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Sure, President Biden made some news at his very first presidential press conference on Thursday.
He expects to miss his May 1 deadline to pull American troops out of Afghanistan, he is working to reverse his predecessor’s punitive border policies, he is inching toward some kind of filibuster reform and he did not rule out running for reelection in 2024.
But anyone — including his own staff — who held their breath anticipating a series of gaffes, misstatements or blunders waited in vain.
What we saw was a man who has risen to the moment, who understands how to play the legislative game better than any president since Lyndon Johnson, and has clearly decided to talk over the heads of his congressional Republican antagonists to communicate directly with the American people. It’s the healthy inverse of his predecessor’s predilection for talking only to his base.
“I would like elected Republican support,” Biden said in response to a question about whether he’d given up on his promise of embracing bipartisanship in the face of GOP obstructionism.
“But what I know I have now is I have electoral support of Republican voters,” he said, who “agree with what I am doing.”
Polls, as Biden noted more than once, show Republican voters agree with him on most aspects of the massive $1.9-trillion COVID relief bill, which passed without a single Republican vote in either chamber and put money directly into the bank accounts of millions of taxpayers. Polling also shows that most Americans support infrastructure investment, immigration reform and tougher gun laws, all important items on Biden’s agenda, and apparently anathema to Republicans in Congress.
It is beyond satisfying to see Republican leaders such as Sen. Mitch McConnell tying themselves into disingenuous knots as they attempt to trash these initiatives.
Wednesday on Fox News, McConnell accused Biden of “going hard left” and embracing a “left-wing wish list.”
Biden’s infrastructure bill, set to be unveiled Friday in Pittsburgh, “is a Trojan horse that includes massive tax increases on Americans," McConnell said. Democrats, he said, “misread the election. It’s a 50-50 Senate and a very narrow Democrat majority in the House. That’s not a mandate to turn America into Bernie Sanders' view of what America ought to be.”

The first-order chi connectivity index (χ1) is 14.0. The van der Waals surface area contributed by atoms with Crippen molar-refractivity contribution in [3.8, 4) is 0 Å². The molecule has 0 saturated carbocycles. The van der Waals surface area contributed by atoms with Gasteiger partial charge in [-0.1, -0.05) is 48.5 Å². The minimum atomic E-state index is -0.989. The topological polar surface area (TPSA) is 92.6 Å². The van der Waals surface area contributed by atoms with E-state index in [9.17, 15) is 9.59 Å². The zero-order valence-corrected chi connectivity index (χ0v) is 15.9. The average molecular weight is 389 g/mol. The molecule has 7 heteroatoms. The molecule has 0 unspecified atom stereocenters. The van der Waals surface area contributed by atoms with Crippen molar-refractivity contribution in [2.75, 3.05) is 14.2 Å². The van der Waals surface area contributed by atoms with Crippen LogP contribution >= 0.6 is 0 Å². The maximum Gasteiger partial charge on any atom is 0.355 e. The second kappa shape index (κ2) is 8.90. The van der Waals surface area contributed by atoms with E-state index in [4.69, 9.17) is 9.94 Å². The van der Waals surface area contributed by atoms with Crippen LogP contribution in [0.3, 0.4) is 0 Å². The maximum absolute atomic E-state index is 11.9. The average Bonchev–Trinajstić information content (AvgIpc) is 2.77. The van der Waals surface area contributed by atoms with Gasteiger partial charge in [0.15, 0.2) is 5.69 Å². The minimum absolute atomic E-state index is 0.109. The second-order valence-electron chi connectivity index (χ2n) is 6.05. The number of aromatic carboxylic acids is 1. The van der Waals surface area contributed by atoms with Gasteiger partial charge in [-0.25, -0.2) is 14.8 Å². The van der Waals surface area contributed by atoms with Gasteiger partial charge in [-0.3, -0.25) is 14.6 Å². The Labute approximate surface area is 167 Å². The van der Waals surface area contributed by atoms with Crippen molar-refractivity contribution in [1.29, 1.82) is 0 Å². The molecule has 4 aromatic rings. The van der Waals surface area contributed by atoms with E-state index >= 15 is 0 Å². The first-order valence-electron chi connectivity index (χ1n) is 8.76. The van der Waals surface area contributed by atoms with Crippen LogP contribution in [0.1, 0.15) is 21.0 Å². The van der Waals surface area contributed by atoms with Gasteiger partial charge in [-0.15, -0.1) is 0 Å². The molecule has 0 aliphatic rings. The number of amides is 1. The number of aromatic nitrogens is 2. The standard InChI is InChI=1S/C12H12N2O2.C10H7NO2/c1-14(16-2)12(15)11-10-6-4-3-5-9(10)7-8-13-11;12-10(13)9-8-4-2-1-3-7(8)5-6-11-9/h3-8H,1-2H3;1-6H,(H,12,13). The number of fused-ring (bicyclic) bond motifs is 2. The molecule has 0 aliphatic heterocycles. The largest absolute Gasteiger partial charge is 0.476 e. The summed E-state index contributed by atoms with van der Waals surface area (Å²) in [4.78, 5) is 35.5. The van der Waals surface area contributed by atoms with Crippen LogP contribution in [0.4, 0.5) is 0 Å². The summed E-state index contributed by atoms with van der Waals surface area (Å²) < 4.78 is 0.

Democrats didn’t misread the election. They won it. And they have learned from the missteps of President Obama, not to mention the scorched-earth tactics of McConnell, that trying to appease Republicans always backfires.
Americans, as it happens, are also increasingly alarmed by nakedly partisan GOP attempts to suppress voter turnout.
More than 250 Republican-sponsored bills to impose new voting restrictions are pending in legislatures around the country, something Georgia Democratic voting rights activist Stacey Abrams has called “a coordinated onslaught.” And, it would seem, seriously out of step with public opinion.
“It’s sick,” said Biden, who called the effort “un-American.”
A broad majority of voters, including 56% of Republicans, according to a national poll by Data for Progress and Equal Citizens, support HR 1, the For the People Act, which would expand access to voting, overhaul campaign finance laws and expand conflict-of-interest laws (including mandating that presidential candidates release their tax returns). The House passed the act in January on a strictly partisan vote. It’s headed for a hellacious battle in the Senate.
Biden dismissed as fallacy the notion that migrants are pouring toward our southern border from Mexico and Central America because they heard he is “a nice guy” compared to Trump. “I guess I should be flattered,” he said, but seasonal imperatives are at work; traveling in winter is safer than in summer.
Biden is certainly nicer than his predecessor. But don’t let his folksy smile fool you; those gleaming chompers can be sharp.
When asked if he thinks he’ll run against Trump in 2024, he was brusque: “Oh, come on. I don’t even think about it. I have no idea whether there’ll be a Republican Party. Do you?”
He called out Republicans on their newfound concern for budget deficits: “It’s kind of amazing. When the federal budget is saving people’s lives, they don’t think it’s such a good idea. When the federal budget is feathering the nest of the wealthiest Americans, 90 of the Fortune 500 companies making billions of dollars, not paying a cent in taxes. … If you’re a husband and wife, a schoolteacher and a cop, you’re paying a higher rate than the average person making a billion dollars a year. Something’s wrong.”
And he dismissed their never-ending obstructionism on immigration reform as a pose. Republicans for years have ducked the important work of immigration reform by claiming the border “crisis” must first be solved.
“I know they have to posture for a while,” Biden said. “They sort of got to get it out of their system. But I’m ready to work with any Republican who wants to help solve the problem or make the situation better.”
The looming question: Are there any who do?
This story originally appeared in Los Angeles Times.